It follows that the curriculum should have clear objectives, be understood by the children and differentiated to meet the needs of children of different abilities.  Marking and record keeping can be used both as a supportive activity, providing feed-back to the children on their progress and achievements, and as a signal that the children’s efforts are valued and that progress matters.

Classroom Management

Classroom management and teaching methods have an important influence on children’s behaviour.  The classroom environment gives clear messages to the children about the extent to which they and their efforts are valued.  Relationships between teacher and children, strategies for encouraging good behaviour, arrangements of furniture, access to resources and classroom displays all have a bearing on the way children behave.

Classrooms should be organised to develop independence and personal initiative.  Furniture should be arranged to provide an environment conducive to on-task behaviour.  Materials and resources should be arranged to aid accessibility and reduce uncertainty and disruption.  Displays should help develop self-esteem through demonstrating the value of every individual’s contribution, and overall the classroom should provide a welcoming environment.

Teaching methods should encourage enthusiasm and active participation for all.  Lessons should aim to develop the skills, knowledge and understanding which will enable the children to work and play in co-operation with others.  Praise should be used to encourage good behaviour as well as good work.  Criticism should be a private matter between teacher and child to avoid resentment.

Rules and Procedures

Rules and procedures should be designed to make clear to the children how they can achieve acceptable standards of behaviour.  Rules and procedures should:

  • be kept to a minimum
  • be simple, practical, sensible solutions to real problems
  • be explained in a way that ensures the problem and solution are understood
  • be positively stated, telling the children what to do rather than what not to do
  • actively encourage everyone involved to take part in their development
  • be consistently applied
  • promote the idea that every member of the school has responsibilities towards the whole school community.


Our emphasis is on rewards to encourage good behaviour, rather than on the punishment of failure.  We believe that rewards have a motivational role, helping children to see that good behaviour is valued.  The commonest reward is praise, informal and formal, public and private, to individuals and groups.  It is earned by the maintenance of good standards as well as by particularly noteworthy achievements.  This is as true for adults as for children.  Rates of praise for behaviour should be as high as for work.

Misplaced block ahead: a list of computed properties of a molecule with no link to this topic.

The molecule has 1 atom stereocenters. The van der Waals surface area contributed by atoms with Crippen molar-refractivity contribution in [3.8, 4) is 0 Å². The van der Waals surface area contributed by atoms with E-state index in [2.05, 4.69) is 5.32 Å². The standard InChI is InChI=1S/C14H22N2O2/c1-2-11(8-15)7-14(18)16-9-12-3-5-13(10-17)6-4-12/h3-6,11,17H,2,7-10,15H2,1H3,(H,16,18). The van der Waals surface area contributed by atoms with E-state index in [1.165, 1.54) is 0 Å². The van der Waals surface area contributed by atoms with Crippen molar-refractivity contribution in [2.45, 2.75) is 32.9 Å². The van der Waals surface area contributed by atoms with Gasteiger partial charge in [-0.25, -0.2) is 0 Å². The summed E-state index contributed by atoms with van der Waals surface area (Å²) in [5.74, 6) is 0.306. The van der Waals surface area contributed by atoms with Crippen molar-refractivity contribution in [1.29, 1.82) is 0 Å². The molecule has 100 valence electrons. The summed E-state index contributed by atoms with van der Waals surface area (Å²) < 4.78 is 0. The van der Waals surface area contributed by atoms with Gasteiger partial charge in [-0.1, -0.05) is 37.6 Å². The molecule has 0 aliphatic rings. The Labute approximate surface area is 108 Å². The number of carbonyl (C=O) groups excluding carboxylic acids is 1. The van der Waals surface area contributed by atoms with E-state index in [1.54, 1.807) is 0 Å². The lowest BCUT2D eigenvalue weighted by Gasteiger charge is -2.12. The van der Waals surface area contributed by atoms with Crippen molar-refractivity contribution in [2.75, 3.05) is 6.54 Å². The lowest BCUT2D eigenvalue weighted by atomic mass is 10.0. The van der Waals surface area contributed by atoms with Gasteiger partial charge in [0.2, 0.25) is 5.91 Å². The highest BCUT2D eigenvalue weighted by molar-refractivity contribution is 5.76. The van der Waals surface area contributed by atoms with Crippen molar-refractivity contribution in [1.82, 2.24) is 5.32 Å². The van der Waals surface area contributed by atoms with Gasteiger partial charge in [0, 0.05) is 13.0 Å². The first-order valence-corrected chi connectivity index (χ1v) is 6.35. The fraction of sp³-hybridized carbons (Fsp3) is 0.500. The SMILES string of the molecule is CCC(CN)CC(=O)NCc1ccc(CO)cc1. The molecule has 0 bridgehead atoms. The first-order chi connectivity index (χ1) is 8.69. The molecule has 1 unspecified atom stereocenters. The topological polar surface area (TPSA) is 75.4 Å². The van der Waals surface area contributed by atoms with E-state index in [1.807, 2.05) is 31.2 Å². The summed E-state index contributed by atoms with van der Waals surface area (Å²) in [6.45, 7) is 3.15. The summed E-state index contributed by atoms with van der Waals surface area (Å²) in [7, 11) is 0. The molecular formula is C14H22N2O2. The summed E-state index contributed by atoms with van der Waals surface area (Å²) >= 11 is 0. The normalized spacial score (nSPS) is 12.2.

The following are whole-school based rewards, usually presented during Friday Assembly.  Care is taken to see that all children are able to earn rewards, irrespective of academic or sporting talent.  We try to ensure that rewards are fair, consistent and understandable.

  •  Merit Badges Awarded by staff in each class, for special achievement in curriculum, behaviour and social areas.  Usually 2-4 per week per class.
  •  Team Points  Awarded to individual  children for more everyday achievements, e.g.  effort, completing special tasks or targets, finding information, being helpful, caring or friendly.  Team points are recorded on a class sheet for each team.  The sheets are collected by Y6 who record the totals on a spreadsheet on Thursdays.  The results of the week are announced on Fridays.  Each half-term, the team with the highest total is presented with the Team Points trophy.
  •  Work of the Week Badges  Badges are awarded to children whose work is considered to show special effort, improvement or attainment.  Copies of children’s work is displayed in class or in school as appropriate.
  •  Achievement Awards Presented at the discretion of staff for particular personal achievement. These recognise a specific target on the part of the child, possibly as part of a behaviour improvement programme.
  •  Personal interests and Achievement We believe it is important to recognise out-of school achievement and interests and children are encouraged to bring certificates and awards gained in out-of-school activities and tell the school about them.  These may be for sport, dance, gymnastics, music, organisations such as Cubs or Girls Brigade, helping charities or community work.  Other children can be inspired by the range of interests they see.